Thursday, January 8, 2009

CPSC Just Released New Standards for Resale Shops Under the CPSIA

The following letter was just released by the CPSC to "fix" the law for resale shops under the CPSIA. This letter makes interpretation of the law even more confusing as it now appears that some pre-existing inventory is okay and some is not. It's not entirely clear how the distinction is meant to be made. Hmmm.

FOR IMMEDIATE RELEASEJanuary 8, 2009Release #09-086

CPSC Recall Hotline: (800) 638-2772CPSC Media Contact: (301) 504-7908

CPSC Clarifies Requirements of New Children’s Product Safety Laws Taking Effect in
FebruaryGuidance Intended for Resellers of Children’s Products, Thrift and Consignment Stores

WASHINGTON, D.C. - In February 2009, new requirements of the Consumer Product Safety Improvement Act (CPSIA) take effect. Manufacturers, importers and retailers are expected to comply with the new Congressionally-mandated laws. Beginning February 10, 2009, children’s products cannot be sold if they contain more than 600 parts per million (ppm) total lead. Certain children’s products manufactured on or after February 10, 2009 cannot be sold if they contain more that 0.1% of certain specific phthalates or if they fail to meet new mandatory standards for toys.

Under the new law, children’s products with more than 600 ppm total lead cannot lawfully be sold in the United States on or after February 10, 2009, even if they were manufactured before that date. The total lead limit drops to 300 ppm on August 14, 2009.

The new law requires that domestic manufacturers and importers certify that children’s products made after February 10 meet all the new safety standards and the lead ban. Sellers of used children’s products, such as thrift stores and consignment stores, are not required to certify that those products meet the new lead limits, phthalates standard or new toy standards.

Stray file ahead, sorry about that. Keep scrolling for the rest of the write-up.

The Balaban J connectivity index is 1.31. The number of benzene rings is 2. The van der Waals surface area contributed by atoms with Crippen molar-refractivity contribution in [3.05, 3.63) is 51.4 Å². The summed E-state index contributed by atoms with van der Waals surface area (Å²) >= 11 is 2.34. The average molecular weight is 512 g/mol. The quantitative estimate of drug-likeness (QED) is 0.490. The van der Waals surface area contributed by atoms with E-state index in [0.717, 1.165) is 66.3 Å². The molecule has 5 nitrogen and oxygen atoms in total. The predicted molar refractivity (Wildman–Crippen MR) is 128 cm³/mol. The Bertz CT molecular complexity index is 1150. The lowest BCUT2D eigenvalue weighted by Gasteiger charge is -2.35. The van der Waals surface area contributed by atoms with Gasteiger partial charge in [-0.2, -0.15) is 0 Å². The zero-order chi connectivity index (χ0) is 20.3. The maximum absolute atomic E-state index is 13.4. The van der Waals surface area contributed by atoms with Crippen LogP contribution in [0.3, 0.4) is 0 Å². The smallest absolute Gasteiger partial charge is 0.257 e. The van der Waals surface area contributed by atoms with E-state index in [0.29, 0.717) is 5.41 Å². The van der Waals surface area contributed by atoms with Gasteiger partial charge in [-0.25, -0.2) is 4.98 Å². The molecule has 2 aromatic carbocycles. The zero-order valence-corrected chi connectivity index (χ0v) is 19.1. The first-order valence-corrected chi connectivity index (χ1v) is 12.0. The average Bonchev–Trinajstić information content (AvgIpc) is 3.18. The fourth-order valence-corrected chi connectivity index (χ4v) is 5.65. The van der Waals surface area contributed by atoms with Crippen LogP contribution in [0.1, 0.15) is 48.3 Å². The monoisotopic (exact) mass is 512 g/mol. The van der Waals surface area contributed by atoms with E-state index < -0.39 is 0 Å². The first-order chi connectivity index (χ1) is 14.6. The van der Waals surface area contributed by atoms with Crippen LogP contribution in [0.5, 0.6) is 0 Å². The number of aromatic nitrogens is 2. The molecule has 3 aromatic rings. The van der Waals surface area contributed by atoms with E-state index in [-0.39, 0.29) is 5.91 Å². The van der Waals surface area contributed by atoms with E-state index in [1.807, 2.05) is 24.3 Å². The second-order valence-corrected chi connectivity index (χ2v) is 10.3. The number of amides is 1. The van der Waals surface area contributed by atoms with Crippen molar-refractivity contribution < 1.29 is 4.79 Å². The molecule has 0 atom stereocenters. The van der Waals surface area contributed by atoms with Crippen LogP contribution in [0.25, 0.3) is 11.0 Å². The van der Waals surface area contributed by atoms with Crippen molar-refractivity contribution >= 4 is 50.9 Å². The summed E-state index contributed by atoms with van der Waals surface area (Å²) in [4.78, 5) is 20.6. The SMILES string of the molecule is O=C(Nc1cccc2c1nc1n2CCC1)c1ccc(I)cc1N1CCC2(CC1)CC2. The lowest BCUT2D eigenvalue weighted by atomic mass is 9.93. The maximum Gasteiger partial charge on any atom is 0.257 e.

The new safety law does not require resellers to test children’s products in inventory for compliance with the lead limit before they are sold. However, resellers cannot sell children’s products that exceed the lead limit and therefore should avoid products that are likely to have lead content, unless they have testing or other information to indicate the products being sold have less than the new limit. Those resellers that do sell products in violation of the new limits could face civil and/or criminal penalties.

When the CPSIA was signed into law on August 14, 2008, it became unlawful to sell recalled products. All resellers should check the CPSC Web site ( for information on recalled products before taking into inventory or selling a product. The selling of recalled products also could carry civil and/or criminal penalties.

The agency intends to focus its enforcement efforts on products of greatest risk and largest exposure. While CPSC expects every company to comply fully with the new laws resellers should pay special attention to certain product categories. Among these are recalled children’s products, particularly cribs and play yards; children’s products that may contain lead, such as children’s jewelry and painted wooden or metal toys; flimsily made toys that are easily breakable into small parts; toys that lack the required age warnings; and dolls and stuffed toys that have buttons, eyes, noses or other small parts that are not securely fastened and could present a choking hazard for young children.

The agency has underway a number of rulemaking proposals intended to provide guidance on the new lead limit requirements. Please visit the CPSC website at for more information.



Esther said...